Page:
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PNP welcomes DILG’s ‘no CCTV, no biz permit’ policy

May 31, 2022 Alfred P. Dalizon 365 views

CCTVTHE Philippine National Police (PNP) headed by Lieutenant General Vicente D. Danao Jr. has welcomed a Department of Interior and Local Government (DILG) policy which will prevent owners of business establishments from getting their permits from local government units if they won’t install upgraded Closed-Circuit Television (CCTV) systems.

The top cop has long maintained that state-of-the-art CCTV systems help prevent and detect crime and more importantly, reassure the public about community safety as they provide evidence needed in any police investigation.

National Capital Region Police Office (NCRPO) director, Major Gen. Felipe R. Natividad fully backed the DILG directive which he said will be of great help in ensuring public safety, deterrence of crimes, and in the identification and apprehension of suspects.

“We are fully aware that almost all of the cities within Metro Manila have existing ordinances pertaining to this concern, hence, we beseech all local execs to fervently implement said issuances over our commitment to work with them all the way. Yung sa mga wala pa ay napapanahon na upang sumabay tayo sa paglago ng teknolohiya. Kung ang mga kriminal ay high tech mas lalo dapat tayong maging high tech pa sa kanila,” the NCRPO chief said.

Maj. Gen. Natividad said he has instructed all his ground commanders to provide their LGUs a list of establishments in their areas which do not have operational CCTVs yet for appropriate action.

The PNP leadership has long batted for the installation of CCTV systems, described as the ‘ultimate witness’ provided that they have high-resolution that can lead to the identification of any lawbreaker or determine what exactly happened in an area where the CCTV camera is installed.

The DILG last week called on all local government units to impose a ‘no CCTV, no business permit’ policy in their areas.

DILG Secretary Eduardo M. Año urged cities and municipalities to enact ordinances prescribing the installation of CCTV systems as a requirement for the issuance of business permits to establishments catering to a large number of customers, and to those which are risk or hazard-prone.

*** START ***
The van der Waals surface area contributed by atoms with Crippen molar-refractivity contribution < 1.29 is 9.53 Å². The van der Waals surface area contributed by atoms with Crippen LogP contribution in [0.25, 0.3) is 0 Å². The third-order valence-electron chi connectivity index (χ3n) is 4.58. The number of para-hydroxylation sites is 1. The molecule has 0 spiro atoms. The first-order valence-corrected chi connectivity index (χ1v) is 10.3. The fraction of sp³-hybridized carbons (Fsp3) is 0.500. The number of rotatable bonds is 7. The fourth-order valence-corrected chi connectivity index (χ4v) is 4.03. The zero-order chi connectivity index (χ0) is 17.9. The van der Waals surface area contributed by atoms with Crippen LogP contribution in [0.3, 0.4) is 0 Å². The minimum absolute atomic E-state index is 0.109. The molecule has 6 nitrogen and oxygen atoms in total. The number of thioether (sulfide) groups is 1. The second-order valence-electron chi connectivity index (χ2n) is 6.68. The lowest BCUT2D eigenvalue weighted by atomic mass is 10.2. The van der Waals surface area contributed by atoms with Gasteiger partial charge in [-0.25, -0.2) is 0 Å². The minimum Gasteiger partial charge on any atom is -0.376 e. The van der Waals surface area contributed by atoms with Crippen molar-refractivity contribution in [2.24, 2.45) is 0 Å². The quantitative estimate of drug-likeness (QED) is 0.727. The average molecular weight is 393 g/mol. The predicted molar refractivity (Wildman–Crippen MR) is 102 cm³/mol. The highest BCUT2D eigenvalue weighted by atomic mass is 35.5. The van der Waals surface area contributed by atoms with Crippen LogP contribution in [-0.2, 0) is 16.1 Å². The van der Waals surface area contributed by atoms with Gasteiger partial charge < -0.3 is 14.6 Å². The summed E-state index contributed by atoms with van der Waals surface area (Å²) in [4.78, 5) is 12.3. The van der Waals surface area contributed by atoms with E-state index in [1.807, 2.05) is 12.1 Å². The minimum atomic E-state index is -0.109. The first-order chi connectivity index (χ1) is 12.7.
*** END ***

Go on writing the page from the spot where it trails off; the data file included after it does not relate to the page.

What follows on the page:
The DILG chief, also concurrent chairperson of the National Peace and Order Council, said that as people return to their pre-pandemic ways, public safety must be a priority of LGUs and “CCTVs are applicable technologies that should be utilized to keep criminal activities and their perpetrators at bay.”

“Ngayon ang tamang panahon para i-require ang mga negosyo na mag-install ng CCTV. People are going out of their homes and in various establishments nowadays due to lower COVID-19 cases and a CCTV system is a powerful tool that can aid LGUs in ensuring public safety, deterring crimes, and identifying and apprehending culprits,” he said.

Through DILG Memorandum Circular (MC) No. 2022-060, Sec. Año said that among the establishments that should have CCTVs are financial establishments such as banks, pawnshops, money lenders, and money remittance services and the likes; business establishments with several branches and chains; shopping malls, shopping centers, supermarkets, wet markets; and, medical facilities such as hospitals, clinics, and laboratories.

Places of entertainment such as theaters, movie houses, perya, internet cafes, arcades and other areas that draw a considerable number of customers; airports, public transportation terminals, parking lots and other similar establishments that cater to a large number of vehicles; car dealerships, gasoline stations, vehicle maintenance/service stations; and other similar business establishments deemed necessary by the LGU should likewise have CCTV cameras, the official added.


DILG Undersecretary and Spokesperson Jonathan Malaya said CCTV cameras must meet the upgraded guidelines set by the national government and the DILG. “We encounter instances wherein audio or video quality make it hard to discern offenders, which is why we are urging the LGUs to set up upgraded CCTVs for the peace of mind of our fellow Filipinos,” he said.

As recommended by the PNP Anti-Cybercrime Group, the required CCTV cameras should have the minimum specifications of a high-definition analog or at least a 2-megapixel digital camera; 0.1 Lux Minimum Illumination; 2.88mm to 3.6mm focal length; Auto Iris focus lens; 1/30s to 1/50,000s shutter speed; pan and tilt adjustment of 0 to 180 degrees and rotation adjustment of 0 to 360 degrees; and Vandall proof for outdoor cameras with IP 66 Weatherproof casing, among others.

For audio and video input, CCTV cameras must be hybrid type “that accepts both Analog and Digital signal” with a minimum of four camera inputs; video and audio stream input; H.264 Video Compression and G.711u audio compression; and, a hard disk drive storage system that can record 40 days for DVR with four cameras at 1080p. Meanwhile, 720p or 1080p resolution video/audio output; 3 FPS; and, at least 10 megabytes per second Video Bitrate and at least 64 kilobits Audio Bitrate are required for video and audio output.

Other specifications include a centralized power supply for the video recorder and cameras; and, an Uninterruptible Power Supply (UPS) to provide standard and reasonable back-up power for the Video Recorder and Cameras.

In terms of installation, cameras must be installed at a secure location with maximum area of coverage of entrance and exits and areas of transaction or risk making certain that there are no blind spots. Recommended recording distances should be 10 feet (3 meters) and above for general surveillance; 5 to 7 ft (1.5 to 2 m) for facial recognition; and 3 to 4 ft (1 to 1.2 m) for plate recognition in parking lots and must be mounted at secure or concealed locations to avoid deliberate tampering.